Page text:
Confidence is something that is much harder to see - at first anyway. It's nestled inside us, and even when it's hibernating and seemingly nowhere to be seen: it's there. The trick is nudging it awake and allowing it to be the driving force that gets us to do the things we want to do but feel a little (or a lot) afraid to do.
With hindsight I can see that I had little to worry about regarding Fresher's Week and adapting to university style learning. But as a sixth form student with no family who had been to university, my fears surrounding how I would fit in grew considerably. If you happen to be in a similar situation, I hope that this article goes at least a small way to minimising your concerns.
One of the reasons I lack confidence in many situations is feeling like an imposter. Like I'm a total fake: just waiting to be found out. Whether it was when I was in my first job (junior web designer), with no real experience in web design other than my own experiments in Dreamweaver (more like Nightmare weaver...)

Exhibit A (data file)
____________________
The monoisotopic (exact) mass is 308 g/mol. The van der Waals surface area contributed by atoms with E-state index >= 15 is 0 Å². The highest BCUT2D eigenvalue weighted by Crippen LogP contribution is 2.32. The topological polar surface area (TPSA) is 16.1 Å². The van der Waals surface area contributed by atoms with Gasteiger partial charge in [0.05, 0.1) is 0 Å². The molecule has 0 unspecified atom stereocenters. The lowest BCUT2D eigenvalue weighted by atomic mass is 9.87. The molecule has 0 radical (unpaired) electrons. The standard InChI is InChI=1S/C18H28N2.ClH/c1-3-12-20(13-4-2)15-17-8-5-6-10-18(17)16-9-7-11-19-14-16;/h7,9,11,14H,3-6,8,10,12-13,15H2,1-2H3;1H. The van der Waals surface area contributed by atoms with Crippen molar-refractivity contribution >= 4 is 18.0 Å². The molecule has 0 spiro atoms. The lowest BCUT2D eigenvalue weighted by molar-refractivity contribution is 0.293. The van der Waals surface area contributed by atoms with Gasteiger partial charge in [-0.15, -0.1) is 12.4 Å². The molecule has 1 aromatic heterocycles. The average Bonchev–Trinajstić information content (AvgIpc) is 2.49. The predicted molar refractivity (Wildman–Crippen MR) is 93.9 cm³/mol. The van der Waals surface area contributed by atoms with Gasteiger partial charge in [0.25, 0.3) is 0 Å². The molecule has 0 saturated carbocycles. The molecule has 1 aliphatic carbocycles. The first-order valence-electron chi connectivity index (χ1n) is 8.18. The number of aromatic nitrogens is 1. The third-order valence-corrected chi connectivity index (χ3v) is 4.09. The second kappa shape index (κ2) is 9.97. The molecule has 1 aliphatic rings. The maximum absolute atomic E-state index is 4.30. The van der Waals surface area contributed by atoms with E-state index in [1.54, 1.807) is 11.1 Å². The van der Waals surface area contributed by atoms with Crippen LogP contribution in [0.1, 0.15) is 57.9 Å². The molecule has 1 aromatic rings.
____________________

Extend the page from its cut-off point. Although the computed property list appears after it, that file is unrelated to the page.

For many years I believed that I wasn't a very confident person. This was mainly based on the idea that I had of what confidence was. From school onwards we are taught that to be confident is to be the child that always puts their hand up in class, the one that volunteers to read the next chapter out loud in English lesson, or takes the lead in group activities.
When I'm out and about meeting Psychologies readers at our events, we often talk about no-limits, 'magic wand' thinking. If you could wave a wand and change something about yourself - what would you change? 'Confidence' is the word I hear over and over again. If we could only be a little bit more confident and comfortable in our own skin, the world would be our oyster...
As usual, the first two weeks of January have been full of New Year's resolutions and bold claims that 2016 is going to be the best year yet. Like every year, the conversation is dominated by references to giving up or cutting back on something: usually food, drink or a habit that is not particularly good for us, but we enjoy it.